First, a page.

This rather pervasive style of romantic anti-capitalism is worth pausing over. It looks very much like the dominant, academically respectable form that American nationalism is coming to assume. One distinctive feature is that capitalism is attacked only or primarily when it can be identiﬁed with the global. Capitalism is treated as if it came from somewhere else, as if Americans derived no beneﬁt from it – as if, rather than being penetrated and to a large extent even deﬁned by many decades of capitalist development, American society and American nationalism were among its pitiable victims. Again and again, the case against cosmopolitanism is framed as a call to renew ʻour various intact moral communitiesʼ, to defend vestigial enclaves against an outside seen as chill and inhospitable. By refusing to acknowledge that these warm insides are heated and provisioned by that cold outside, they allow the consequences of capitalism to disappear from the national sense of responsibility. McDonaldʼs and the IMF could not ask for better protection from ethical scrutiny.
A second distinctive feature of this supposed anticapitalism is that economic suffering registers only or primarily when it can be blamed on the globalists. One example among many is the demagogic description of cosmopolitanism as ʻthe village of the liberal managerial classʼ. Class is indeed an issue well worth raising here. But if they are so interested, why do her respondents want nothing to do with Nussbaumʼs numbers, the relative and absolute indicators of one populationʼs wealth and anotherʼs desperate, almost unfathomable misery? If life expectancy is 78.2 years in Sweden and 39 in Sierra Leone – with recent events in Sierra Leone, Iʼm sure the ﬁgures are now even worse – then ʻwe are all going to have to do some tough thinkingʼ, as Nussbaum says, ʻabout the luck of birth and the morality of transfers of wealth from richer to poorer nationsʼ. Who among her respondents talks about transfers of wealth? Who offers to explain why such ideas are aborted in the richer nations before they can even be proposed, victims of an ethical ennui or paralysis that is perhaps the truest face of nationalism in the so-called developed world?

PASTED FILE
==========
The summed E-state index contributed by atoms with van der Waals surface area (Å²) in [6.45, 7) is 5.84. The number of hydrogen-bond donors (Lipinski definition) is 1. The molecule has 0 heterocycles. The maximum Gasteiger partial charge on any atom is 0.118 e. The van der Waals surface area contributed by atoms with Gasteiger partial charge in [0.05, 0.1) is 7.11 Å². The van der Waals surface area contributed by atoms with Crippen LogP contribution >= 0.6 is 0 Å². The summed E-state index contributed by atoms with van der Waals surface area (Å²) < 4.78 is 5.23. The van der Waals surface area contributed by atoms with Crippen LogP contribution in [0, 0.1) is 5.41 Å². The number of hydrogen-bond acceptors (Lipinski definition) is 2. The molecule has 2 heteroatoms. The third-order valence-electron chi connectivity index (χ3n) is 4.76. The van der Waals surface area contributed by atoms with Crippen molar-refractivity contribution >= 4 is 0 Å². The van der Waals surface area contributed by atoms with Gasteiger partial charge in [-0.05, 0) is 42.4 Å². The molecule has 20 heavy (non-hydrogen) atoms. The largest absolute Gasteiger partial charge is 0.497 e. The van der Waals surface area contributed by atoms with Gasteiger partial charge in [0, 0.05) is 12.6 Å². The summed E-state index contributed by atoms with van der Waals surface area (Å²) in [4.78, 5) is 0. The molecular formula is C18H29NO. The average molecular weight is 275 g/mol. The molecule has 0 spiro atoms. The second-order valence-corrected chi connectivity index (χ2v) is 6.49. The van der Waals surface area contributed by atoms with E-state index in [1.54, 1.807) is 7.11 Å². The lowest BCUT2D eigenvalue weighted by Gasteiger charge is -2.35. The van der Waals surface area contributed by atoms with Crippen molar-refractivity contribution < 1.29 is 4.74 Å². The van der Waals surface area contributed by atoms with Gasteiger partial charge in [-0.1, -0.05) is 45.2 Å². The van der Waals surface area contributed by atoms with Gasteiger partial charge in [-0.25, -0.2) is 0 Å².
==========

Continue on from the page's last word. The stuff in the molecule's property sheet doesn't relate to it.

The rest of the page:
Almost no one concedes any connection between the unbearably unequal distribution of the worldʼs resources and the future shape of American society. Only a few (Richard Falk, Amartya Sen, Immanuel Wallerstein) enter critically and constructively into Nussbaumʼs project by extending it beyond the domain of the ethical. No one at all, including Nussbaum herself, invokes or even questions the hypothesis that the riches of the West were and are produced by the active underdeveloping of those areas of the world that are now the poorest, and that the demand for redistribution is thus not a plea for benevolent humanitarianism but merely for restitution.